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The Latest: Officials: Seattle 'dreamer' faces deportation

This undated photo provided by the law firm Public Counsel shows Daniel Ramirez Medina, 23, who was was brought to the U.S. illegally as a child but was protected from deportation by President Barack Obama's administration. U.S. Immigration and Customs Enforcement agents arrested Medina on Friday, Feb. 10, 2017, at his father's home, even though he has a work permit under the Deferred Action for Childhood Arrivals program. (Daniel Ramirez Medina/Public Counsel via AP)

This undated photo provided by the law firm Public Counsel shows Daniel Ramirez Medina, 23, who was was brought to the U.S. illegally as a child but was protected from deportation by President Barack Obama's administration. U.S. Immigration and Customs Enforcement agents arrested Medina on Friday, Feb. 10, 2017, at his father's home, even though he has a work permit under the Deferred Action for Childhood Arrivals program. (Daniel Ramirez Medina/Public Counsel via AP)

SEATTLE — The Latest on the case of a detained Seattle area man who was brought to the U.S. illegally as a child but protected from deportation by former President Barack Obama's administration. (all times local):

2:45 p.m.

Federal authorities are reiterating that a 23-year-old Mexican man who was arrested at his father's house in the Seattle area faces the possibility of deportation despite his participation in a program to protect those who arrived in the U.S. illegally.

The Department of Homeland Security said in a statement Wednesday afternoon that Daniel Ramirez Medina is a gang member and has been transferred to a detention Center in Tacoma to "await the outcome of removal proceedings."

His lawyers have denied he is a gang member.

The statement said that participants in the Deferred Action for Childhood Arrivals program can have their status revoked if they're found to pose a threat to national security or public safety.

Of the more than 750,000 people who have been granted deferred action status since 2012, about 1,500 have had it revoked because of criminal convictions or gang affiliations.

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1:30 p.m.

Washington Gov. Jay Inslee says he has serious concerns about the detention of a Seattle-area man who was brought to the U.S. from Mexico illegally as a child but was protected from deportation under a policy enacted by President Barack Obama.

The Democrat Inslee says his office has been trying to get information about the case from federal officials.

He said that President Donald Trump has not announced any changes to the Deferred Action for Childhood Arrivals Program that benefited Daniel Ramirez Medina.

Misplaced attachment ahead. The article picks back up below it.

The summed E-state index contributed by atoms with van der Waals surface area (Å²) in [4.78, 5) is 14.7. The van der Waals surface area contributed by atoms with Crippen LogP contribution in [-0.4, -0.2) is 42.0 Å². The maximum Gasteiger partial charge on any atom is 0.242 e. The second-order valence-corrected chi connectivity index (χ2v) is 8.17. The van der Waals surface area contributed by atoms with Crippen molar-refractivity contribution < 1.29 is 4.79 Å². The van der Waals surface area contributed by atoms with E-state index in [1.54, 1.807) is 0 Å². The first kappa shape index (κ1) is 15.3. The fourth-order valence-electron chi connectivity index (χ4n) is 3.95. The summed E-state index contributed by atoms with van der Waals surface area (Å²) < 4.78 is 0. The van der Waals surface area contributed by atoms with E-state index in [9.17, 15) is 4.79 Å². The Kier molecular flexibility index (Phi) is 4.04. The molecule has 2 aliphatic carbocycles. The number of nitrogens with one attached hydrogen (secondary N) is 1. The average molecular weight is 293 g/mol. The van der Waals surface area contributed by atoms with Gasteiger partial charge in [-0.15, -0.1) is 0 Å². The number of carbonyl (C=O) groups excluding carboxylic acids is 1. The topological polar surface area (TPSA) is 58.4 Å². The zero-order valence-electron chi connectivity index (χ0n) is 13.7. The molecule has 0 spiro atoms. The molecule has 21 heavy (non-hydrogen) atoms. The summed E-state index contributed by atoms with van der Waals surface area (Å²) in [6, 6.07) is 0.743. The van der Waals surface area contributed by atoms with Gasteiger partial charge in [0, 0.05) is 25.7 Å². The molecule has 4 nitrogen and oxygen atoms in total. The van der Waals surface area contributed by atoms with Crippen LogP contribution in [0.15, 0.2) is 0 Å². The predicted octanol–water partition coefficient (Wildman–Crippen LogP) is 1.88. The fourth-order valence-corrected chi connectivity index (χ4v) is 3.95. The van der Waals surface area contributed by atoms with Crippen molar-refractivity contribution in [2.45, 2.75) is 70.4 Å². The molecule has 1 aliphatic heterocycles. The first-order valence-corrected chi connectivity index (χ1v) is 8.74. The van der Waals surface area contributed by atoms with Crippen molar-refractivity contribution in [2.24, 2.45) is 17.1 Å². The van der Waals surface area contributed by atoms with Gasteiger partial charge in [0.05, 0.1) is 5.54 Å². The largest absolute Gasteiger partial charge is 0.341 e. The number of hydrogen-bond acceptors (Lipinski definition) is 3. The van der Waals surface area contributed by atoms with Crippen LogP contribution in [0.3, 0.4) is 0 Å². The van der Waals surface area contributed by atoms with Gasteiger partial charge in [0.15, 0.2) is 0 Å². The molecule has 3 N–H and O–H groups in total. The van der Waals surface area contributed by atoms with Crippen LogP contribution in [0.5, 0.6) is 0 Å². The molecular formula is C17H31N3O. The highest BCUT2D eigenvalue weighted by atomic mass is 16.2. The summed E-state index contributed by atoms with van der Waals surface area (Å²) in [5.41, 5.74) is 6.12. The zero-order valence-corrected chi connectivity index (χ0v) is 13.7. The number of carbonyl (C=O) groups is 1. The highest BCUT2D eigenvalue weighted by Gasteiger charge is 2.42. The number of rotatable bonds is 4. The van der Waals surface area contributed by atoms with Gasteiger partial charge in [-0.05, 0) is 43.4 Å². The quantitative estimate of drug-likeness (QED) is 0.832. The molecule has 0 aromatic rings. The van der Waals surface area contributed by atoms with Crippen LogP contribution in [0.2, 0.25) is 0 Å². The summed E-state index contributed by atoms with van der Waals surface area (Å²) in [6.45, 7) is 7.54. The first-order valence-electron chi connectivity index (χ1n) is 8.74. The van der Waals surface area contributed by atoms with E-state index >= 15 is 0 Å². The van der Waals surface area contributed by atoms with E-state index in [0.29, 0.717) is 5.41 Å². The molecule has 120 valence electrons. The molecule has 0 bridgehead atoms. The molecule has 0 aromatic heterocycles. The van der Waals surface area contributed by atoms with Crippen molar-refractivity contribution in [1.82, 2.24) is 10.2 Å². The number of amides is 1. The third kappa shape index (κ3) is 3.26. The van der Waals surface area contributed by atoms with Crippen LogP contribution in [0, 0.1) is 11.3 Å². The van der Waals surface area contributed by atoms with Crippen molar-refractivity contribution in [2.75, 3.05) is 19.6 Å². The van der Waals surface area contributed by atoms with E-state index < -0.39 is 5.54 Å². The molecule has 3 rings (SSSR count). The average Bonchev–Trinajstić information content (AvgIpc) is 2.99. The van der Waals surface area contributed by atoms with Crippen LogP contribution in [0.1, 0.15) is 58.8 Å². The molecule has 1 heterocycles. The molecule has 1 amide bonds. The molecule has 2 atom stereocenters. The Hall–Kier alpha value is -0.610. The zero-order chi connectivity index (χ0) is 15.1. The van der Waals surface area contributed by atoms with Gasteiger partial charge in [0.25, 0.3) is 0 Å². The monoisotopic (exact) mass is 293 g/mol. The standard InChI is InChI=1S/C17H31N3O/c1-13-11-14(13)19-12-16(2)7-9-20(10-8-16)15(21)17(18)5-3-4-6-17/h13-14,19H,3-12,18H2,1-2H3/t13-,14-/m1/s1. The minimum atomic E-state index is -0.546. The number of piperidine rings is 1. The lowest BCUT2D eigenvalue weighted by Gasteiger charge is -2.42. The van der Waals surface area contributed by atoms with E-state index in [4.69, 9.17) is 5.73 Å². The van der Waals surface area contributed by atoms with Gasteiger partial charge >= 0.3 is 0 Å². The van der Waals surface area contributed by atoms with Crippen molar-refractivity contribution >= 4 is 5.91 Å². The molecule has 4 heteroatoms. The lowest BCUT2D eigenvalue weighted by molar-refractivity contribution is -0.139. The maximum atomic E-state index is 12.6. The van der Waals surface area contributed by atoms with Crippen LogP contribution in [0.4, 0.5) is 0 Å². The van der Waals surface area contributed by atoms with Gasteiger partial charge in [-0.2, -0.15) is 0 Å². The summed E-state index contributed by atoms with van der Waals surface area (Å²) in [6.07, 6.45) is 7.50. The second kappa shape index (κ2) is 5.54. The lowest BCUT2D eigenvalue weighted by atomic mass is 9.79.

Inslee says it would be "unconscionable for this Administration to renege on the trust and commitment our country has made to the hundreds of thousands of children and young adults who call America home."

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10:30 a.m.

Immigrant rights activists are demanding the federal government immediately release a Seattle-area man who was brought to the U.S. from Mexico illegally as a child but was protected from deportation under a policy by President Barack Obama.

Daniel Ramirez Medina, 23, was arrested Friday by U.S. Immigration and Customs Enforcement agents who went to arrest his father.

Federal authorities say Medina told agents he was a gang member and was taken into custody because he was a "risk to public safety."

But Greisa Martinez, advocacy director for United We Dream immigrant support group, told reporters Wednesday that was "a lie."

She says Medina had no criminal record and spent thousands of dollars to maintain his status in the Deferred Action for Childhood Arrivals program.

She asked Homeland Security Secretary John Kelly to "release Daniel right now."

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12:01 a.m.

A Seattle-area man who was brought to the U.S. illegally as a child but was protected from deportation under a policy by President Barack Obama is suing the federal government over his arrest and detention last week.

U.S. Immigration and Customs Enforcement agents arrested 23-year-old Daniel Ramirez Medina on Friday at his father's home. Agents were there to arrest his father and took Ramirez into custody even though he has a work permit under Obama's Deferred Action for Childhood Arrivals program, court documents said.

ICE spokeswoman Rose Richeson said in a statement that Ramirez told agents he was a gang member and based on those statements and being a "risk to public safety," he was taken into custody.

Mark Rosenbaum, one of Ramirez's lawyers, responded that Ramirez "unequivocally denies being in a gang" and that the statement from Richeson is inaccurate.

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